Tuesday September 12, 2023
Farmers in Southern Somalia planting their crops/ File Photo/Ergo
Fartun Ali Warsame has been earning a weekly income of $200-250 selling her farm produce including maize, sorghum, beans, and lemons.“Our family was poor and we used to worry a lot about how we could earn a living, and where could I get a job? That was my situation but now we’ve got wealth. Even if there will be further drought we will get sustenance from our farm. Previously I was working and the money ran out quickly, but the farm can cover our needs,” she said.
As a mother of eight, she is happy her family is now eating well and no longer needs to depend on other people for food handouts.
Fartun’s family, with a one-hectare farm in Rabaale, 30 kilometres from Garowe, were among 1,300 farmers in Nugal region celebrating their first harvests in three years because of key agricultural support provided by local experts.
From March, local NGO Salam Development Centre (SDC) organised farming skills trainings, and provided seeds, farm equipment, pesticides, and water storage facilities to improve production in this part of Puntland that has been badly affected by drought.
“This project was very important. We’ve received some important equipment that has been beneficial. It supported farmers trying to improve their harvests. After we got the training we became productive,” said Fartun.
She is happy to have paid off the $650 loans she had taken to buy food for her children. She says this is the best harvest and income she has ever had.
She can now afford the $10 fees to send each of her five older children back to school. They had to drop out earlier due to the family’s poverty.
Fartun’s husband has taken a break from working tough porter jobs for small money in Garowe as he is getting older and they can now rely on their farm.
Another local farmer Ahmed Hersi Gelle has also turned his three-hectare farm in Uun, 60 kilometres east of Garowe, into profit after three years of having not reaped anything.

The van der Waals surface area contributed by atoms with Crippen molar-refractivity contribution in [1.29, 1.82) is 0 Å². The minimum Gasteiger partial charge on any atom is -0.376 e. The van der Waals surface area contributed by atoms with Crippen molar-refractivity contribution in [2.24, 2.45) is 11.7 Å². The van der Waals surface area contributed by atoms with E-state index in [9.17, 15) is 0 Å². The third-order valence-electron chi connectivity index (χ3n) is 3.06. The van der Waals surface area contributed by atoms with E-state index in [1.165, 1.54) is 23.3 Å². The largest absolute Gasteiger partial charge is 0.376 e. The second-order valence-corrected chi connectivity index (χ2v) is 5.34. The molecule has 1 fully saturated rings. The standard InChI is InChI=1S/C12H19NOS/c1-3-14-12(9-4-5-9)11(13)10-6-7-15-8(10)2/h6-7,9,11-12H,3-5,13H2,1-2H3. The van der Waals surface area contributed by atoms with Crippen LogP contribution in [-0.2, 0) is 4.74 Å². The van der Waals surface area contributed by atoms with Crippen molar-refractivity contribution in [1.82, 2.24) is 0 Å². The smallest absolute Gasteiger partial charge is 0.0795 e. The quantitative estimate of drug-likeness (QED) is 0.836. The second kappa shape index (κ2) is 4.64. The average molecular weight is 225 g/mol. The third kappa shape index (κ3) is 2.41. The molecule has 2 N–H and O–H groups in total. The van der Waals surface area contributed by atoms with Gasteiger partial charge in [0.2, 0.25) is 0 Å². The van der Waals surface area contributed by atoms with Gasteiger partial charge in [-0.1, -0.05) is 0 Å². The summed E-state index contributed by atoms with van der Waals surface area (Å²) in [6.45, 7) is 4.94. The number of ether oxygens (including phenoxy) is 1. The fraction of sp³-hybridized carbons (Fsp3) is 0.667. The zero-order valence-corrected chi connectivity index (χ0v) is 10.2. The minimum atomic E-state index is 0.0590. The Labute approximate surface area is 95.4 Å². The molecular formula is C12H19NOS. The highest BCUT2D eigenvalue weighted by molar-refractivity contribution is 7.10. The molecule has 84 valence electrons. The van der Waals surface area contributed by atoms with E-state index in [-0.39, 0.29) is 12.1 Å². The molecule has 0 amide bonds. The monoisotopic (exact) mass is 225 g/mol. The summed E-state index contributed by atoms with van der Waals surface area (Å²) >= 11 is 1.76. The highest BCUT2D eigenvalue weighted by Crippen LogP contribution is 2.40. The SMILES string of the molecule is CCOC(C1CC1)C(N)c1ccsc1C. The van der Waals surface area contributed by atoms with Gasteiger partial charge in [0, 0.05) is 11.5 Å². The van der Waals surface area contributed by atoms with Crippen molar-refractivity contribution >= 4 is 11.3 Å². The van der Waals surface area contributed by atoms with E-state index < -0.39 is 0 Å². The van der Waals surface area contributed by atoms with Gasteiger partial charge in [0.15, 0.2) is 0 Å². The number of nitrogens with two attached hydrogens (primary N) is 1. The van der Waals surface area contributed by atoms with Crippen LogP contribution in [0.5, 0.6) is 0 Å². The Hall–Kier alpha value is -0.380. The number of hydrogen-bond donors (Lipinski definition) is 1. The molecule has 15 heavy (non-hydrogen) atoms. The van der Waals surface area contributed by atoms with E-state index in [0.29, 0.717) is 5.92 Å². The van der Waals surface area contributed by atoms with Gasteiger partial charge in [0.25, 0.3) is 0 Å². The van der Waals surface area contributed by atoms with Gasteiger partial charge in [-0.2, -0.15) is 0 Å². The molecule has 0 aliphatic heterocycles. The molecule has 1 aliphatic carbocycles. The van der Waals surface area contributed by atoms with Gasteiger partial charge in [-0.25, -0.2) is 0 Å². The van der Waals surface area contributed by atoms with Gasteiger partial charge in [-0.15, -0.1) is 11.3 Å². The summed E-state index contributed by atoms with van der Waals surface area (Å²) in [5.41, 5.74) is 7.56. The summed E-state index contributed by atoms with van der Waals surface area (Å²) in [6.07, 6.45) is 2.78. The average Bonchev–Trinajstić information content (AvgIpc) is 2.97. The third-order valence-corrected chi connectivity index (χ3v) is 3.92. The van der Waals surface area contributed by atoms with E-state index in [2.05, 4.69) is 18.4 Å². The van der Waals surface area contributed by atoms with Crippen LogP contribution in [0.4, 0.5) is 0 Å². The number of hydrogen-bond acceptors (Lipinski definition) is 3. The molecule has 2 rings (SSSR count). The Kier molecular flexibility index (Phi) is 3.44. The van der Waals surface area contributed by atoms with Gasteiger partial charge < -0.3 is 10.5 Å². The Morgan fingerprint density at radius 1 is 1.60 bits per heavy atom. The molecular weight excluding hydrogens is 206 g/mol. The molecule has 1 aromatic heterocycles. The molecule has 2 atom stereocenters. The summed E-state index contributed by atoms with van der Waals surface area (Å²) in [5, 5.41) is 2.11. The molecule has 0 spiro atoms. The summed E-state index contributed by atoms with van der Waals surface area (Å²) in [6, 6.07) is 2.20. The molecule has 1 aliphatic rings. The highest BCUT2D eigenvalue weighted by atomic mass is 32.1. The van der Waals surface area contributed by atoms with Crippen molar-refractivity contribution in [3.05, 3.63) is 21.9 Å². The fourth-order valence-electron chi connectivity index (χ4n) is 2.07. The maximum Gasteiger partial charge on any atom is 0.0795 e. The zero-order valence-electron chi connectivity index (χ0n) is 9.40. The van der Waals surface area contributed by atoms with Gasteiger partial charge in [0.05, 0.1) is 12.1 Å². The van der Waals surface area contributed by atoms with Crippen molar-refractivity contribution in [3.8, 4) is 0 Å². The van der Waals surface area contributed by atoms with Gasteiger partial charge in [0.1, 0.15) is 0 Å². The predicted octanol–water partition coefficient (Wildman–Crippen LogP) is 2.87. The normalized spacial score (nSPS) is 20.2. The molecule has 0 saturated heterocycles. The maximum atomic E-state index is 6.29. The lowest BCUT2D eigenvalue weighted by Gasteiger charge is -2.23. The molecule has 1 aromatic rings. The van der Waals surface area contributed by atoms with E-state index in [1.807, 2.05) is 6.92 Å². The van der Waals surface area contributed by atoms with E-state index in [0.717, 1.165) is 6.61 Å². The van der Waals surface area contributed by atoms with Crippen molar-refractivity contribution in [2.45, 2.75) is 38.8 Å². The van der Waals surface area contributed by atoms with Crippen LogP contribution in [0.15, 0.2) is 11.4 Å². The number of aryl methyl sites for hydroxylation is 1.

Ahmed, who has a wife and 10 children, also benefited from the training and inputs to his farm.
“We have learned how to treat the crops and protect them from pests. We have got seeds and good quality equipment. All that is important because we didn’t have it. One spade is important for poor families,” he said.
He is now sharing what he has with his relatives who lost their livestock in the drought. He invited them to live in his compound and work on the farm.
“When there is drought there are diseases. When the livestock perished, the people turned to farms. A farm owned by one family is now being shared by five or even six families. So, we are now recovering,” he said.
When the farm was bare Ahmed relied on some money sent by his two older sons doing casual jobs in Mogadishu.
Now, however, he estimates that they could make $3,000 this year from the sale of the farm produce in Garowe.
The director of Salam Development Centre, Mohamed Adan Jama, said farmers in Jibi-gale, Uun, Rabale and La-dher villages benefited from this project called Kobciye, which they hope will lift up villagers faced by years of misery and drought.
“When we started this project, the land was bare. Today it is green with vegetables. The land was bare but now it is productive for the farmers,” he said.